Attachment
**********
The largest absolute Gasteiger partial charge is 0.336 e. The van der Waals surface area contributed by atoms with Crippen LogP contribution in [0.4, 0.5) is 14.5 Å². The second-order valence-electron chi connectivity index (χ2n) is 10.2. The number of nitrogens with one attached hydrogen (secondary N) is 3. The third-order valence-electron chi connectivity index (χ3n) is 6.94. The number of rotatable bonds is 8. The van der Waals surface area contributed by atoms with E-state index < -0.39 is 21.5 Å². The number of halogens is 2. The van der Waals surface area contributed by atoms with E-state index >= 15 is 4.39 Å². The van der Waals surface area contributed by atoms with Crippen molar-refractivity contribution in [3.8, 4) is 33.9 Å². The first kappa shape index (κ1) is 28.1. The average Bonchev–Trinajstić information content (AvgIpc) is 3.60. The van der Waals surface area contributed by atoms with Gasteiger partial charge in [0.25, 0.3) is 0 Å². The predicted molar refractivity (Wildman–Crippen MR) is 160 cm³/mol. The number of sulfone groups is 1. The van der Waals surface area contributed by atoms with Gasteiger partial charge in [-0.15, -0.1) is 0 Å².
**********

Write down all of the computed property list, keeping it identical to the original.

The largest absolute Gasteiger partial charge is 0.336 e. The van der Waals surface area contributed by atoms with Crippen LogP contribution in [0.4, 0.5) is 14.5 Å². The second-order valence-electron chi connectivity index (χ2n) is 10.2. The number of nitrogens with one attached hydrogen (secondary N) is 3. The third-order valence-electron chi connectivity index (χ3n) is 6.94. The number of rotatable bonds is 8. The van der Waals surface area contributed by atoms with E-state index < -0.39 is 21.5 Å². The number of halogens is 2. The van der Waals surface area contributed by atoms with E-state index >= 15 is 4.39 Å². The van der Waals surface area contributed by atoms with Crippen molar-refractivity contribution in [3.8, 4) is 33.9 Å². The first kappa shape index (κ1) is 28.1. The average Bonchev–Trinajstić information content (AvgIpc) is 3.60. The van der Waals surface area contributed by atoms with Gasteiger partial charge in [0.25, 0.3) is 0 Å². The predicted molar refractivity (Wildman–Crippen MR) is 160 cm³/mol. The number of sulfone groups is 1. The van der Waals surface area contributed by atoms with Gasteiger partial charge in [-0.15, -0.1) is 0 Å².